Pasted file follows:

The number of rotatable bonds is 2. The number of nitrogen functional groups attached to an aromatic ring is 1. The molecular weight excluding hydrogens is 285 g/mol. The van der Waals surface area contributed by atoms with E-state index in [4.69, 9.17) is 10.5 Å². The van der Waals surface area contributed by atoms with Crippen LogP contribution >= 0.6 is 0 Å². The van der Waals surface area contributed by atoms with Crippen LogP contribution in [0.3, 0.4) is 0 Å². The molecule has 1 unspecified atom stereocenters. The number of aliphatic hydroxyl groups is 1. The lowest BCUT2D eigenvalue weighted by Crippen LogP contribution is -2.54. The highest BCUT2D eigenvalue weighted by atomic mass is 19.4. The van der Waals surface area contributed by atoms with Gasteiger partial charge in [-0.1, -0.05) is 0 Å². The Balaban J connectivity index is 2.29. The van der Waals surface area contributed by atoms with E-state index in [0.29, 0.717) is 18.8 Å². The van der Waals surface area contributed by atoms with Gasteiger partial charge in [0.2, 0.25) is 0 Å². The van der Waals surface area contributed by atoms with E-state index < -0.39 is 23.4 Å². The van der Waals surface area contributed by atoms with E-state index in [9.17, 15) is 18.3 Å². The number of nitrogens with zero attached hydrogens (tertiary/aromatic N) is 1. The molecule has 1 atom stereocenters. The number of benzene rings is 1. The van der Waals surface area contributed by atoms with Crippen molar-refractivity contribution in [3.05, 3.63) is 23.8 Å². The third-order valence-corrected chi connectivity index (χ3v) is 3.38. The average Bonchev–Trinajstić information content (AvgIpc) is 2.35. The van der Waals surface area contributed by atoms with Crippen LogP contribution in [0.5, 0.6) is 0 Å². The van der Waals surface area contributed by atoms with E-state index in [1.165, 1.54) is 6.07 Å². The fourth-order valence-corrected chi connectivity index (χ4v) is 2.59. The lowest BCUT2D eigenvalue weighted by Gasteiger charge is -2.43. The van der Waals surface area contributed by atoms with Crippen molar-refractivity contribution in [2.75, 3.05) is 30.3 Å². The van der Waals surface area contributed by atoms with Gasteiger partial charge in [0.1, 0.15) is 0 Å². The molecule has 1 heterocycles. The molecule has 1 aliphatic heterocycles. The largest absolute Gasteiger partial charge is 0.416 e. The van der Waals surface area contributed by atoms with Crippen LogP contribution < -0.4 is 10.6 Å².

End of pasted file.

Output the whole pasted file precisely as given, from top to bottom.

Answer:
The number of rotatable bonds is 2. The number of nitrogen functional groups attached to an aromatic ring is 1. The molecular weight excluding hydrogens is 285 g/mol. The van der Waals surface area contributed by atoms with E-state index in [4.69, 9.17) is 10.5 Å². The van der Waals surface area contributed by atoms with Crippen LogP contribution >= 0.6 is 0 Å². The van der Waals surface area contributed by atoms with Crippen LogP contribution in [0.3, 0.4) is 0 Å². The molecule has 1 unspecified atom stereocenters. The number of aliphatic hydroxyl groups is 1. The lowest BCUT2D eigenvalue weighted by Crippen LogP contribution is -2.54. The highest BCUT2D eigenvalue weighted by atomic mass is 19.4. The van der Waals surface area contributed by atoms with Gasteiger partial charge in [-0.1, -0.05) is 0 Å². The Balaban J connectivity index is 2.29. The van der Waals surface area contributed by atoms with E-state index in [0.29, 0.717) is 18.8 Å². The van der Waals surface area contributed by atoms with Gasteiger partial charge in [0.2, 0.25) is 0 Å². The van der Waals surface area contributed by atoms with E-state index < -0.39 is 23.4 Å². The van der Waals surface area contributed by atoms with E-state index in [9.17, 15) is 18.3 Å². The number of nitrogens with zero attached hydrogens (tertiary/aromatic N) is 1. The molecule has 1 atom stereocenters. The number of benzene rings is 1. The van der Waals surface area contributed by atoms with Crippen molar-refractivity contribution in [3.05, 3.63) is 23.8 Å². The third-order valence-corrected chi connectivity index (χ3v) is 3.38. The average Bonchev–Trinajstić information content (AvgIpc) is 2.35. The van der Waals surface area contributed by atoms with Crippen LogP contribution in [0.5, 0.6) is 0 Å². The van der Waals surface area contributed by atoms with E-state index in [1.165, 1.54) is 6.07 Å². The fourth-order valence-corrected chi connectivity index (χ4v) is 2.59. The lowest BCUT2D eigenvalue weighted by Gasteiger charge is -2.43. The van der Waals surface area contributed by atoms with Crippen molar-refractivity contribution in [2.75, 3.05) is 30.3 Å². The van der Waals surface area contributed by atoms with Gasteiger partial charge in [0.1, 0.15) is 0 Å². The molecule has 1 heterocycles. The molecule has 1 aliphatic heterocycles. The largest absolute Gasteiger partial charge is 0.416 e. The van der Waals surface area contributed by atoms with Crippen LogP contribution < -0.4 is 10.6 Å².